WHAT does it mean to live in a town where a small, wood-frame home on a fraction of an acre can cost a million dollars and where the person sitting across from you at lunch might be an Arab sheik, Don Johnson, Barbara Walters, or John Denver?
In his first two books, "Rolling Nowhere" and "Coyotes," Ted Conover explored the lives of railroad hoboes and illegal aliens by living with them. In "Whiteout: Lost in Aspen," the author once again joins a community, this time one of the world's most upper-crust societies, first as a cab driver and later as a reporter for the Aspen Times newspaper.
Peering up from the lower end of the economic food chain provides Conover with a useful vantage point from which to reconnoiter and report on the warped motivations and strange emptiness that lie beneath the lifestyles of the rich and famous.
"From the beginning, I had some ill intent," he writes in a short mea culpa early in the book. "To be skeptical about Aspen, it seemed to me, was to take a position against hype and elitism. It was to endorse traditional values...."
Approaching his subject rather like a slightly jaded anthropologist has yielded Conover some useful insights. One is the subtly seductive quality of Aspen - and its tendency to promote a sort of easy liberalism with no acid test of a person's convictions. He describes a place with few of the rough edges associated with everyday life - where a person is only as hot as his ski outfit and "New Age" groups prosper by urging wealthy patrons to "feel good" about themselves.
"Aspen, with its low-density living, pristine surroundings, and high standard of living, was an easy place to feel one's better self emerge. You didn't get cut off in traffic too often in Aspen. Street people didn't approach you for change at outdoor cafes."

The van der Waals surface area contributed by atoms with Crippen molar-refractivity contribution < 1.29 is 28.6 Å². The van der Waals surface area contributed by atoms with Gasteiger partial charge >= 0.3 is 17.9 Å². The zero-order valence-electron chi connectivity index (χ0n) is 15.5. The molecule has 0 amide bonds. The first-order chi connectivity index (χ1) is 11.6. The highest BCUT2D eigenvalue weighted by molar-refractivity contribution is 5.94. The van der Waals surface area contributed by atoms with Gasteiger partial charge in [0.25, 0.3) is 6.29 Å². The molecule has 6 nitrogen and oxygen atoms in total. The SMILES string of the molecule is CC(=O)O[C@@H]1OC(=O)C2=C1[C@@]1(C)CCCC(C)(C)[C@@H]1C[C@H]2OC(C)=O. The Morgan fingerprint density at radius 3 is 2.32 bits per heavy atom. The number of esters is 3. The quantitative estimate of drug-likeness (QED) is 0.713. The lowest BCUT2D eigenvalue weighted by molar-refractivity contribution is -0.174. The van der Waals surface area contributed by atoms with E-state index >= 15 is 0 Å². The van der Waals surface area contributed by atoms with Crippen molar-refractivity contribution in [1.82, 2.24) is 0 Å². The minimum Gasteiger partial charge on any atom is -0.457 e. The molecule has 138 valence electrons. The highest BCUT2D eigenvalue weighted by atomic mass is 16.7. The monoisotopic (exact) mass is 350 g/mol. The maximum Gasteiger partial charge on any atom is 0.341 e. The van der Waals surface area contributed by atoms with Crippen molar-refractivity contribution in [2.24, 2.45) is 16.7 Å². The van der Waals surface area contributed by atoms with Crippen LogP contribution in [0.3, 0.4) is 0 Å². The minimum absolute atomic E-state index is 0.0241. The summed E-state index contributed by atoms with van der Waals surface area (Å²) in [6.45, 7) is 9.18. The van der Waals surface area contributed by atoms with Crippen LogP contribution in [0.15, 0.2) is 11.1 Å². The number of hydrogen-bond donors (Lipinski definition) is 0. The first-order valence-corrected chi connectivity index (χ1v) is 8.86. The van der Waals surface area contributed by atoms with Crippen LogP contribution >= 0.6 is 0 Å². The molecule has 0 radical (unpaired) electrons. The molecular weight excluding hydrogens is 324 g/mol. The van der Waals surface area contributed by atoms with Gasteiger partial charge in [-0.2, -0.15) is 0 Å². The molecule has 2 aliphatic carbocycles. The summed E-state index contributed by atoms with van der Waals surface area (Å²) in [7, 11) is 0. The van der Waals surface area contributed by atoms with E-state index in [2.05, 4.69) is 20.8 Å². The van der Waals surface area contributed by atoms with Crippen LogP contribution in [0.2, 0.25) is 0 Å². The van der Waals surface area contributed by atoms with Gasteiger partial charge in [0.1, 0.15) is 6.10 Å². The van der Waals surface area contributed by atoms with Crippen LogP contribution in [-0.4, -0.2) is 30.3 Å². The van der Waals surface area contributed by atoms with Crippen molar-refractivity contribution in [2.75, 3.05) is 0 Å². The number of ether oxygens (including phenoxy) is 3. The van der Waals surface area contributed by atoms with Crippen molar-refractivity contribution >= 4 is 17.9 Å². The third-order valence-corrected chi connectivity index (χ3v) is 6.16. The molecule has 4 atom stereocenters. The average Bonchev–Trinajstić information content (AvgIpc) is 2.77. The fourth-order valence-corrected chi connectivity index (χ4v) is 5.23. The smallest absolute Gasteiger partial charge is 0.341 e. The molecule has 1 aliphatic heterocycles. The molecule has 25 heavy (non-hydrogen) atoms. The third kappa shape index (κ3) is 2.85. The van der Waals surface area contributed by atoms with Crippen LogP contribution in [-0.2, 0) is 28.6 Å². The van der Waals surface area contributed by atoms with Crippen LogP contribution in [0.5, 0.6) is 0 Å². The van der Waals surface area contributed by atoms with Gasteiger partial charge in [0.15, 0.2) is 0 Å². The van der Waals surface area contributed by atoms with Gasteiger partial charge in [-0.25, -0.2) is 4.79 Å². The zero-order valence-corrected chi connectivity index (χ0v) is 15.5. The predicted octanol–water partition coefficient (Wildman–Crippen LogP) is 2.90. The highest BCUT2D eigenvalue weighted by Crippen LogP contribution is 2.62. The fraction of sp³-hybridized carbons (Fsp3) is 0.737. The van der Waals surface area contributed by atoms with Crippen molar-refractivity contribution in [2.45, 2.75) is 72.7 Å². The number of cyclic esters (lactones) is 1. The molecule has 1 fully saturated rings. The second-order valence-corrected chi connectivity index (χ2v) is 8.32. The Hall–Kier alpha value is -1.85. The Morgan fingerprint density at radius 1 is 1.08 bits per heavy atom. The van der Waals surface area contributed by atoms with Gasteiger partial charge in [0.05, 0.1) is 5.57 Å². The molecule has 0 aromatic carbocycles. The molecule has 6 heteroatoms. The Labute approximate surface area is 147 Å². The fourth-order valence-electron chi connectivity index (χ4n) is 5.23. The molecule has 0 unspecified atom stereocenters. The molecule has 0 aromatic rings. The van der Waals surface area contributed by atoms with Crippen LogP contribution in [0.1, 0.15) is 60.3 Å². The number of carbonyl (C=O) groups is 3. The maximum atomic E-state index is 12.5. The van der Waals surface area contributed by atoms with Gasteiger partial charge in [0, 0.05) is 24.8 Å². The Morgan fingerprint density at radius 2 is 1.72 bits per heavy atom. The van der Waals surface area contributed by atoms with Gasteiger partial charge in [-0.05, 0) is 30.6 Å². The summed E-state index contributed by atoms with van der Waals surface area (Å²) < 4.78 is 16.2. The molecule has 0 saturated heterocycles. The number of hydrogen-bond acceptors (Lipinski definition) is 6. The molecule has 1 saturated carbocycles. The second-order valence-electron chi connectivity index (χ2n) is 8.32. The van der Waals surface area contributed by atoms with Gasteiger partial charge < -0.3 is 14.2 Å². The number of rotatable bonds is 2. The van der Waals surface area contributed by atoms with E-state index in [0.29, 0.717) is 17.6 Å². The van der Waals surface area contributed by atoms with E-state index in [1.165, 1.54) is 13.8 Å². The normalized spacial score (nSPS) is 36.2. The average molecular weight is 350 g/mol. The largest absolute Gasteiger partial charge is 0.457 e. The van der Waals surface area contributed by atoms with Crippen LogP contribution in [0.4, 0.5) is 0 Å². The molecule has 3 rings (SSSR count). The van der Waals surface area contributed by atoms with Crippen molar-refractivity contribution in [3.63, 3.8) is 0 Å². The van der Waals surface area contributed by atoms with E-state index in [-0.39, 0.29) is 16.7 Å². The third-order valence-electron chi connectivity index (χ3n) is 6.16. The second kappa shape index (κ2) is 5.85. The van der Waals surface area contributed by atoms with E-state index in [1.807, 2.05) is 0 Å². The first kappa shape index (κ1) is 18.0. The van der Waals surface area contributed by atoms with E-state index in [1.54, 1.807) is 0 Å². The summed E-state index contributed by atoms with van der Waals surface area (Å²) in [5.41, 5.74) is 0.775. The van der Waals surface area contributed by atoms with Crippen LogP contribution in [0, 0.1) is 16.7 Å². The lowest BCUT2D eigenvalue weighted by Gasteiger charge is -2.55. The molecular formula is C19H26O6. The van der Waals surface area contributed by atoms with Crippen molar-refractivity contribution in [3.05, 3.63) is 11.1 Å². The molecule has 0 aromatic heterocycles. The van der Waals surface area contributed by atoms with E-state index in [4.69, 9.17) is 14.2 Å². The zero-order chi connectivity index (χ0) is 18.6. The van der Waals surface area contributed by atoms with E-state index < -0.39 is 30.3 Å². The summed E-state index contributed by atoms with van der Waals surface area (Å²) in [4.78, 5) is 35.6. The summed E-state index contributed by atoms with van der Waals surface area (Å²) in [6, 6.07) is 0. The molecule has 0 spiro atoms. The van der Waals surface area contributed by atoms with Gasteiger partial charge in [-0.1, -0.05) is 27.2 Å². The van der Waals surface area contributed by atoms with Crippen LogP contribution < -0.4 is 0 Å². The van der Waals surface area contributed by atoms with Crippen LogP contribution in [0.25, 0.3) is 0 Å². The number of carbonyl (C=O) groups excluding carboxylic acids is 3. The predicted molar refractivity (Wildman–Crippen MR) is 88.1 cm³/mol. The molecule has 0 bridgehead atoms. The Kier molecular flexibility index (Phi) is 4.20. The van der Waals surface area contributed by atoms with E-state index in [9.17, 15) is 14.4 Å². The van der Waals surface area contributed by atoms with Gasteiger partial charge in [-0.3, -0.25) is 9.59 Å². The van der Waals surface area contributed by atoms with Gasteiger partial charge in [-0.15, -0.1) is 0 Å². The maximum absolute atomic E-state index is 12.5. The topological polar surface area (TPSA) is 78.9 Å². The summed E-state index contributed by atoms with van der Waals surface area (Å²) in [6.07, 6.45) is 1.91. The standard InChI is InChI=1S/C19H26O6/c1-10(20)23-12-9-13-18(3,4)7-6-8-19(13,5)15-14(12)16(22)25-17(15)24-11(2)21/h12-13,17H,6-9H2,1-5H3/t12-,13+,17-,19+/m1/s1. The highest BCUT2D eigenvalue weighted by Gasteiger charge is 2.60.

Yet, he writes: "The way acquaintances of mine in Aspen talked down about life in the city, life in Denver, life among the poor or handicapped or even the unattractive, one could even suppose they thought they were better people for living in a better place."
Conover conveys anecdotes such as crashing Don Johnson's birthday party, meeting rock drummer Mick Fleetwood, and a close encounter with Jack Nicholson in an engaging and occasionally profane style. He even waxes philosophical, though the book is hardly heavy reading. But neither is it People magazine.
Indeed, there seems ample reason to discuss just why these folks like Aspen so much. Does it mostly have to do with going to each others parties? Or is this shared narcissism just harmless silliness?
Answers emerge after Conover has experienced a full immersion into Aspen culture. Simultaneously attracted and repelled, he learns that the "Aspen Idea" amounts mostly to living the good life, or, at least, the good lifestyle.
Having housesat in multimillion-dollar homes too long, Conover discovers he is more or less hooked on hot tubs and carefree living. By now a sort of Aspen insider sans wealth, he begins to ask a dangerous question: "Why shouldn't someone [himself for example] with the chance to do it explore the good life?"
Inevitably, it seems, Conover is too introspective, his middle-class values too deeply embedded, to remain in Aspen.
"I noticed some changes in my attitudes. I was tiring, for example, of joie de vivre, of the stylized, commercial fun of a resort town. All of Aspen's skiing, night life, and celebration seemed tantamount, some days, to the commercial rejection of sorrow.... Aspen tried to institutionalize the idea of being upbeat, but after a while it just didn't ring true."
Leaving Aspen more than a year later than planned, Conover returned to New York City.
"I was missing a sense of the ordinary, of junk cars and old people and vacant lots and fat guys with no style," he observes. "There was a pressure to always look good, and it could be tiring."